The notoriously smoggy skies of Los Angeles, New York City, and Boston can look forward to a (literally) brighter future. Leaders from 8 states across the country recently pledged to work together to bring 3.3 million zero-emission vehicles (ZEVs) to the road by 2025.
That’s more than 15 times as many ZEVs estimated to be in use countrywide in 2015. (Whoa.) And of course, more battery-powered cars, plug-in hybrids, and other clean-burning vehicles on the road means less auto-related pollution.
But, with range anxiety mounting and the often hefty price tag on clean-burning vehicles, how do they plan on achieving such a sizable feat?
8 states reach an agreement
The 8 states involved in the pledge make up a whopping 23 percent of the U.S. auto market. California, Connecticut, Maryland, Massachusetts, New York, Oregon, Rhode Island, and Vermont have each adopted their own rules requiring that a certain percentage of new vehicles sold must be ZEVs. California’s goal of 15.4 percent, for example, calls for 1.5 million ZEVs to be on the road by 2025. That’s quite the increase — currently, electric vehicles and plug-in hybrids make up only about 2 percent of the state’s auto sales.
In order to achieve this goal, California and the other 7 states have legislation and incentive programs in place to promote the use of ZEVs. In fact, the Golden State offers up to $2,500 in rebates for people who purchase clean-burning vehicles.
California already leads the country in the sale of ZEVs, but has further committed to dedicating $20 million annually to build charging stations and other infrastructure through 2024 (or until 100 hydrogen stations are built, whichever happens first).
The 8-state agreement, signed in October 2013, requires no financial commitment, but is meant to synchronize individual state efforts, streamlining the implementation of ZEV incentives and infrastructure. The states also agreed to share research findings and coordinate an education and outreach campaign that raises consumer awareness and promotes ZEVs.
Of course, there are always skeptics. Some believe this goal is unattainable because of a perceived lack of public interest and a real lack of public infrastructure. The 8 states are addressing the infrastructure issue and aiming to provide incentives and raise awareness for the everyday motorist — but is the average driver buying it?
The reservations about zero-emission vehicles
There are plenty of news stories citing range anxiety as one of the main reasons why consumers aren’t purchasing ZEVs. And it’s a legitimate concern — vehicles like the Nissan Leaf have a range of less than 90 miles.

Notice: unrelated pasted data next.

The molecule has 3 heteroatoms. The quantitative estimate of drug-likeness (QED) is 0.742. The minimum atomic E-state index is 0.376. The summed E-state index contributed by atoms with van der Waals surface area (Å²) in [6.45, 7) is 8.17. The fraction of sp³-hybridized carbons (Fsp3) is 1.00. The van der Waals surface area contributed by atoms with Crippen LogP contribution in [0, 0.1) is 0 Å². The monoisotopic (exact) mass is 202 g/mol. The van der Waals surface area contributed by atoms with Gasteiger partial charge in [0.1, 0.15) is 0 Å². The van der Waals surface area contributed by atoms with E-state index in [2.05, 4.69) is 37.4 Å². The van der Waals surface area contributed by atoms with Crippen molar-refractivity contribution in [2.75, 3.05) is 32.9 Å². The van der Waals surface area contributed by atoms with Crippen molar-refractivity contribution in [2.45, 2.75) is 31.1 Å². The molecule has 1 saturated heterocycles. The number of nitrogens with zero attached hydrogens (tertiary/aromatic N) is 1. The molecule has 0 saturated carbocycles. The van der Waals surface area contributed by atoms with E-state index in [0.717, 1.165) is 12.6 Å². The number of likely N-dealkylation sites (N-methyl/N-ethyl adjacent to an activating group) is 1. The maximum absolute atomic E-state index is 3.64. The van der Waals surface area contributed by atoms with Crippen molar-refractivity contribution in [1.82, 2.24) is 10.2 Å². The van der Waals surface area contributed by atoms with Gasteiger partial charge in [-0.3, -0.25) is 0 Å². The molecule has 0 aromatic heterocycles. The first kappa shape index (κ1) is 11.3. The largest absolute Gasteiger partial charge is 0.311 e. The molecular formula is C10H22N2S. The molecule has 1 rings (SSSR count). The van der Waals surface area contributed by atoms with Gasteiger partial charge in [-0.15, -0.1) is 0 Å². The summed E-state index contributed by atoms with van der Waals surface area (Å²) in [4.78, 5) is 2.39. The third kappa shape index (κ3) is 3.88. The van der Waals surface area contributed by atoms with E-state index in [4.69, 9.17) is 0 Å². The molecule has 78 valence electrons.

Paired with a (usually) higher price tag and a lack of charging stations (especially in more remote locations), most people still opt for traditional gas-powered cars. Auto dealers agree that networks of charging stations and other infrastructure are key to converting drivers who fear getting stranded with a dead battery.
Numbers show zero-emission vehicles catching on
Nonetheless, the market for ZEVs is experiencing a sea change. In 2012, electric car sales in the U.S. nearly tripled over the previous year — from 17,000 in 2011 to about 52,000 in 2012. And industry numbers cite more than 40,000 plug-in vehicle sales in the first and second quarters of 2013.
There are currently 16 ZEV models from 8 manufacturers on the market — 2 hydrogen fuel cell cars, 5 plug-in hybrids, and 9 cars that run on batteries. But 2014 is proving to be a big year for clean-burning vehicles, with officials saying there will be a total of 26 models on the market. By 2015, it’s predicted that every auto manufacturer will sell a ZEV model.
Toyota is leading the way to promote clean-burning vehicles. In 2013, they announced that their 2014 Prius plug-in hybrid will get a $2,000-$4,500 price cut (depending on whether or not you choose the base model or the advanced). The company also revealed the concept for their first production fuel cell vehicle at the 2013 Tokyo Motor Show. It’s expected to launch in 2015 with a driving range and refueling time similar to that of a traditional gas-powered car.
Join the discussion
Would you consider making the switch from a traditional gas-powered car to a ZEV (if you haven’t already)? If so, what do you think the benefits are? And if not, what are your main objections to driving one?
Tell us what you think in the comment section below.
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